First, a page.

For starters, the court said the chancery court applied the right preliminary injunction standard, but misfired when it found Miami General Employees made a “plausible” argument that it was likely to win on the merits. Delaware law, said the Supreme Court, requires (among other things) that a plaintiff have a reasonable probability of winning on the merits. This showing must be “particularly strong” in cases like the one against C&J due to the lack of bidders and the light deal protections.
As for Revlon, the court favorably cited a batch of former Chancellor Allen’s opinions for the view that a board can still pursue its vision for the company by taking a particular deal if it also gives potential suitors a reasonable chance to buy the company for a higher price than was offered in the board’s preferred deal. The court said the needed market check might even be a passive solicitation if the board is free to take the better deal.
The chancery court here understood Revlon to require “impeccable knowledge” of the deal, which it said the C&J board lacked, so it ordered C&J to conduct a pre-signing, active solicitation. But the Supreme Court said there is “no single blueprint” for boards to meet Revlon, and the chancery court’s ruling went against that court’s own prior rulings and the Supreme Court’s 2009 Lyondell opinion.
By contrast, the court said Comstock’s possibly mixed motives are less ominous because his 10 percent C&J stake and the purpose of the deal (C&J can better manage Nabors’ underutilized assets) imply a motive to seek deal protections so he can be involved in the resulting entity. Comstock also could have obtained equally lucrative pay packages in other deals C&J mulled.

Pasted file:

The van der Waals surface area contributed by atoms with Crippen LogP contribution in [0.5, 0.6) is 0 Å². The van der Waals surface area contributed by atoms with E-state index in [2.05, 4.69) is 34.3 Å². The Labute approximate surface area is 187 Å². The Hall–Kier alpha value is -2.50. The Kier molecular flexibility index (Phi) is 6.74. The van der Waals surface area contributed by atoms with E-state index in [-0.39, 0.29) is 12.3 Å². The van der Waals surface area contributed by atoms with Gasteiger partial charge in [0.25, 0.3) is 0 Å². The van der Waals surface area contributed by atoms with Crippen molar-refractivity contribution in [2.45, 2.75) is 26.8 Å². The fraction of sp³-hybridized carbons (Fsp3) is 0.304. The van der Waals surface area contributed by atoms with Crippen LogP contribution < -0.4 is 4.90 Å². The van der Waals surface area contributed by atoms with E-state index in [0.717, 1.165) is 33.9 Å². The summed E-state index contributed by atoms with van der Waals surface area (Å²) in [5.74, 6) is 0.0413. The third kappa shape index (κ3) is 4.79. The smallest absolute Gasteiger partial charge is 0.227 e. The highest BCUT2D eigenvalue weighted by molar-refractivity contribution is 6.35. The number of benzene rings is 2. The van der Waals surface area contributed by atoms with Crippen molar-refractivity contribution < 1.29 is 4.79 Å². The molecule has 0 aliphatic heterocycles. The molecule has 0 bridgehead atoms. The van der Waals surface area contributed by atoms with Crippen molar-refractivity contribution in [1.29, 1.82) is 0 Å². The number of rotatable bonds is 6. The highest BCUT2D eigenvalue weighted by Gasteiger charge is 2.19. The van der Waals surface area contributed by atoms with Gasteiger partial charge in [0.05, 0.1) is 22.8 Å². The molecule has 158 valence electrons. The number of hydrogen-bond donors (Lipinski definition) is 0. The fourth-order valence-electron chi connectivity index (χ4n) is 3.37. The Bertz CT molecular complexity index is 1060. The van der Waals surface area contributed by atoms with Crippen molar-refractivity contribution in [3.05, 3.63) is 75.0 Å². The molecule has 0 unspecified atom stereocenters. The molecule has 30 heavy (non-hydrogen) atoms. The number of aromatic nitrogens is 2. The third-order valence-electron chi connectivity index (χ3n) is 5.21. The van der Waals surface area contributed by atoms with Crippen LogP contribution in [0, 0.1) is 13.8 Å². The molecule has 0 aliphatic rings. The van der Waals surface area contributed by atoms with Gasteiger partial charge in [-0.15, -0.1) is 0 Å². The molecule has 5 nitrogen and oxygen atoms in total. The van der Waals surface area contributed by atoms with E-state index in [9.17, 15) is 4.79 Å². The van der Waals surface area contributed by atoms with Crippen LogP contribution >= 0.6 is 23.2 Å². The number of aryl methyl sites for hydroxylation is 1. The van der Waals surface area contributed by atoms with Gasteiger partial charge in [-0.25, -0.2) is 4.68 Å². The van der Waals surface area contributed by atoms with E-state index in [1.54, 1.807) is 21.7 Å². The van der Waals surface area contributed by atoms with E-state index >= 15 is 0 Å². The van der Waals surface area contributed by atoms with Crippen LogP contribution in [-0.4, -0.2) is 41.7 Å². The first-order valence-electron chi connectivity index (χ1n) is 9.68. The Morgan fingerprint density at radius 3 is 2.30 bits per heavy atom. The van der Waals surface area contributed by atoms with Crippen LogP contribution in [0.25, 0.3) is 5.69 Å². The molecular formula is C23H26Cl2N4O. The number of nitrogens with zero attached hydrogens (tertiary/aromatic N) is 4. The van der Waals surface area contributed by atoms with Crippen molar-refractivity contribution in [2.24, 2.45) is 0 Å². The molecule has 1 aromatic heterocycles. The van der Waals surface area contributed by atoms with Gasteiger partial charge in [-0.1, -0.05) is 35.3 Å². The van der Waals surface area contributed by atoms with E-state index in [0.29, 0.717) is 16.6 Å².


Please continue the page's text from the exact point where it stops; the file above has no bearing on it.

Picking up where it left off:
C&J’s board also understood that Nabors would need to gain control of the surviving entity in order to bring about a tax-driven domicile change to Bermuda. Other deal protections for C&J include an advisory vote on executive pay, a binding vote on the merger, approval of Comstock’s pay package by the surviving entity, a pro rata share of any premium paid if the resulting entity is sold (all shareholders must approve a repeal of this bylaw), and a “fiduciary out” if a better deal comes along during the post-signing market check.
But perhaps this opinion will be remembered most for what it teaches about Revlon. In a telling passage, the Supreme Court reminded Delaware practitioners that Revlon is at heart about a board taking steps to thwart a specific bidder. This type of effort can make it difficult for a bidder offering a higher price to emerge. Still, Revlon does not mandate an auction just because control will change hands, nor does it always require an active market check.
In the context of the C&J-Nabors deal, the Supreme Court imagined the deal protections to be cogent, and yet it could not say for sure they were enough to avoid Revlon. Specifically, a new bidder could emerge under the low barriers erected by the deal, even if the chancery court was properly skeptical that would happen.
Mandatory injunction lifted. The Supreme Court reiterated that in Delaware a mandatory injunction requires the chancery court to first hold a trial or to grant the injunction on based on undisputed facts. More generally, said the court, the purpose of a preliminary injunction is to preserve the status quo.
Here, the chancery court erred by ruling on a paper record that contained factual disputes. The court said the lack of a rival bidder and the presence of seemingly well-informed shareholders ought to have led the chancery court to hold-off granting the injunction. The terms of the C&J-Nabors deal also should have led the chancery court to a different conclusion because a breach of the no solicitation clause could undermine the deal. The court said it is especially important for judges to carefully use their injunctive powers in unusual cases where shareholders may lose out on a deal once the injunction is lifted.
The case is No. 655/657, 2014.